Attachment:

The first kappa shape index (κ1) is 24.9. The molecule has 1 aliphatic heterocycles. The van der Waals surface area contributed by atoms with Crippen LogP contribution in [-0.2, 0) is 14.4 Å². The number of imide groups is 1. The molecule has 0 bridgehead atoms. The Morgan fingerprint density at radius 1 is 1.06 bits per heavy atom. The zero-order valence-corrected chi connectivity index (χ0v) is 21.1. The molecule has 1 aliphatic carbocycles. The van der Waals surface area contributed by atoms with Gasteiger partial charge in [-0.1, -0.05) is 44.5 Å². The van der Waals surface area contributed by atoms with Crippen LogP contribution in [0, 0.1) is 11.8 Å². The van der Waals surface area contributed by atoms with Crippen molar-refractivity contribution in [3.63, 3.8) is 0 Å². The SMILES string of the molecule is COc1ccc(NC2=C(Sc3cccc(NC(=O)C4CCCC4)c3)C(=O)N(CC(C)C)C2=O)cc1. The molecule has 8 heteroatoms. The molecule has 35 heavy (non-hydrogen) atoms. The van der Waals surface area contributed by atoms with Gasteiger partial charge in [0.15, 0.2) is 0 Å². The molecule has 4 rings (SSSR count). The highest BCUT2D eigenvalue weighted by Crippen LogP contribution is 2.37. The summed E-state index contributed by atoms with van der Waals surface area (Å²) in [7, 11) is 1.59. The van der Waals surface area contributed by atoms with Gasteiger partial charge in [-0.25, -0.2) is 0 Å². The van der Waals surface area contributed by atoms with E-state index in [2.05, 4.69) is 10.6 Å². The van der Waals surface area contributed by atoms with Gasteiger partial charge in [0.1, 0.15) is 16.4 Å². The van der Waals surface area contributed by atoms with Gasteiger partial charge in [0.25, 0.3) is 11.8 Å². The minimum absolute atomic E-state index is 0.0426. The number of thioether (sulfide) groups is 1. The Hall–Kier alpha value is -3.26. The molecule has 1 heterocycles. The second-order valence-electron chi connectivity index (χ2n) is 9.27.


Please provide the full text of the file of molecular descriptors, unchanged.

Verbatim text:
The first kappa shape index (κ1) is 24.9. The molecule has 1 aliphatic heterocycles. The van der Waals surface area contributed by atoms with Crippen LogP contribution in [-0.2, 0) is 14.4 Å². The number of imide groups is 1. The molecule has 0 bridgehead atoms. The Morgan fingerprint density at radius 1 is 1.06 bits per heavy atom. The zero-order valence-corrected chi connectivity index (χ0v) is 21.1. The molecule has 1 aliphatic carbocycles. The van der Waals surface area contributed by atoms with Gasteiger partial charge in [-0.1, -0.05) is 44.5 Å². The van der Waals surface area contributed by atoms with Crippen LogP contribution in [0, 0.1) is 11.8 Å². The van der Waals surface area contributed by atoms with Crippen molar-refractivity contribution in [3.63, 3.8) is 0 Å². The SMILES string of the molecule is COc1ccc(NC2=C(Sc3cccc(NC(=O)C4CCCC4)c3)C(=O)N(CC(C)C)C2=O)cc1. The molecule has 8 heteroatoms. The molecule has 35 heavy (non-hydrogen) atoms. The van der Waals surface area contributed by atoms with Gasteiger partial charge in [0.15, 0.2) is 0 Å². The molecule has 4 rings (SSSR count). The highest BCUT2D eigenvalue weighted by Crippen LogP contribution is 2.37. The summed E-state index contributed by atoms with van der Waals surface area (Å²) in [7, 11) is 1.59. The van der Waals surface area contributed by atoms with Gasteiger partial charge in [-0.25, -0.2) is 0 Å². The van der Waals surface area contributed by atoms with E-state index in [2.05, 4.69) is 10.6 Å². The van der Waals surface area contributed by atoms with Gasteiger partial charge in [0.1, 0.15) is 16.4 Å². The van der Waals surface area contributed by atoms with Gasteiger partial charge in [0.25, 0.3) is 11.8 Å². The minimum absolute atomic E-state index is 0.0426. The number of thioether (sulfide) groups is 1. The Hall–Kier alpha value is -3.26. The molecule has 1 heterocycles. The second-order valence-electron chi connectivity index (χ2n) is 9.27.